Burned Up Over Burnout?

Some managers may not even notice a problem with employee burnout or consider that it’s only temporary during crunch time. Sadly, that may not be the case.

It’s easy for employees to become cynical about employee motivation when they experience what I call “Faux Inspiration”—the corporate posters with motivational sayings that don’t match the mood and actions of management. This is all too common now when pressures to produce meet tightened deadlines and scarcer resources.

Some managers may not even notice a problem with employee burnout or consider that it’s only temporary during crunch time. Sadly, that may not be the case. While some symptoms are obvious, like increased sick days, missed deadlines or chronic lateness, others, according to the Mayo Clinic, are more subtle and include increased irritability, impatience with colleagues or clients, and a lack of energy, initiative, enthusiasm or difficulty concentrating.

Although they may seem the same, burnout and stress are somewhat different. Stress involves too many physical or psychological demands—some of which have nothing to do with the workplace, although it surely has an impact. Burnout, on the other hand, may be caused by stress, but often involves feeling empty and apathetic, feeling cynical or uncaring and taking the path of least resistance about work issues. What you can do:

Model the attitude. As a manager, you should watch your own mood: It can affect your whole team. Stay positive and remain upbeat, and it will rub off on your team.

Take the time for some one on one. Check in with team members individually to see how they are doing, offer encouragement or troubleshoot for problems you can help solve.

Build positive relationships. Provide a time and place, away from work, and get to know your team. Remember to not talk about work.

Set clear goals and a reasonable approach to achieve it. While it’s always good to have a personal “stretch goal,” when leading others people need to see clearly what is expected of them, how they are going to reach the goal and the encouragement to believe that it’s possible.

Be enthusiastic about each person’s contribution. Recognizing and acknowledging when employees are doing well costs a bit of time and attention, but goes a long way towards making a worker feel validated and valued. Positive feedback, gift cards, an e-mail, or a weekly round up of achievements can help keep morale high.

Focus on employee strengths. While it’s tempting and easy to point out weaknesses, it’s more productive to focus on employees’ strengths and develop them. Not only will you see better results; you’ll have a happier team because they will feel they are doing what they’re best at and performing at a high level.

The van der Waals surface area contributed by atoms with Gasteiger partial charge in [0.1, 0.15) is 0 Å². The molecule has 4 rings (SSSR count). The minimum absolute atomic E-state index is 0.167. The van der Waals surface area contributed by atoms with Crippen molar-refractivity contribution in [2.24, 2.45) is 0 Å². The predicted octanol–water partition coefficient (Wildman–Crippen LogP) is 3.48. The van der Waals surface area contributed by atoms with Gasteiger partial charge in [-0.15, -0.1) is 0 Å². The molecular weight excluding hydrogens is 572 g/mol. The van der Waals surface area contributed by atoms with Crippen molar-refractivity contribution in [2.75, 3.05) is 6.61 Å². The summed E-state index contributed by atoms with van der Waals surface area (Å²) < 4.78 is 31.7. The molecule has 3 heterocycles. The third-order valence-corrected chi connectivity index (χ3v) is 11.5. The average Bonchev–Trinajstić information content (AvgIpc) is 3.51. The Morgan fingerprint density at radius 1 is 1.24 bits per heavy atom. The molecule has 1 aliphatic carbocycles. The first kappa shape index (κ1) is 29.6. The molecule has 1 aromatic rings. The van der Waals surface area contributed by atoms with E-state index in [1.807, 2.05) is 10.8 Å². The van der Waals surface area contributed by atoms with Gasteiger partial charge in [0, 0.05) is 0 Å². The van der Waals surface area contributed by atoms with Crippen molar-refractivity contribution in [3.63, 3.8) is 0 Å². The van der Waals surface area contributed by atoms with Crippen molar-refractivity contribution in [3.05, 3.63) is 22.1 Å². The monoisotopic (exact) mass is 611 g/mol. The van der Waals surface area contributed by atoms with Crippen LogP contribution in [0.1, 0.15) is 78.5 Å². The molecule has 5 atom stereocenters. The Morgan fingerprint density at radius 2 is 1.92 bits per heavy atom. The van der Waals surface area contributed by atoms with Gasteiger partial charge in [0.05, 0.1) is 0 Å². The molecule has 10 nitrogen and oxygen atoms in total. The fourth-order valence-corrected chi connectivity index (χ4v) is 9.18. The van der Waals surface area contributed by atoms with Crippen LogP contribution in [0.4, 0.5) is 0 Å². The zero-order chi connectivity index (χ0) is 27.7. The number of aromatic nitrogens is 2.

Support your team. When you remove obstacles to employee productivity, you are demonstrating your support for their efforts and your desire to help them develop their skills and talents. Your team will know you’ve got them covered.

Model the behavior you want. If you’re telling people to meet deadlines while missing your own, or asking for extra effort while leaving work early, you’re sending the wrong message and demotivating your employees.

Relinquish some control. Employees who feel disempowered—who feel they have no control over their working situations—are more likely to encounter burnout. While taking time for some “one on one” with your team members, be aware of any feedback that indicates you need to loosen your grip a bit. Sharing the authority and decision making gives all team members a sense of control that counters the apathy that comes with burnout.

Many managers make the mistake of thinking a bonus or a raise is sufficient to keep employees motivated. Other managers save the “atta boys” for the annual review. The pressures of the modern workplace, however, are constant. A smart manager understands this and takes steps to encourage a workplace culture that supports and encourages employees through the demanding times. Even small gestures can have a big impact, and when
you help others shine, the light reflects back on you, too.
 

Michelle LaBrosse is the founder of Cheetah Learning, the author of the “Cheetah Success Series” and a keynote speaker and industry thought leader. E-mail her at marketing@cheetahlearning.com.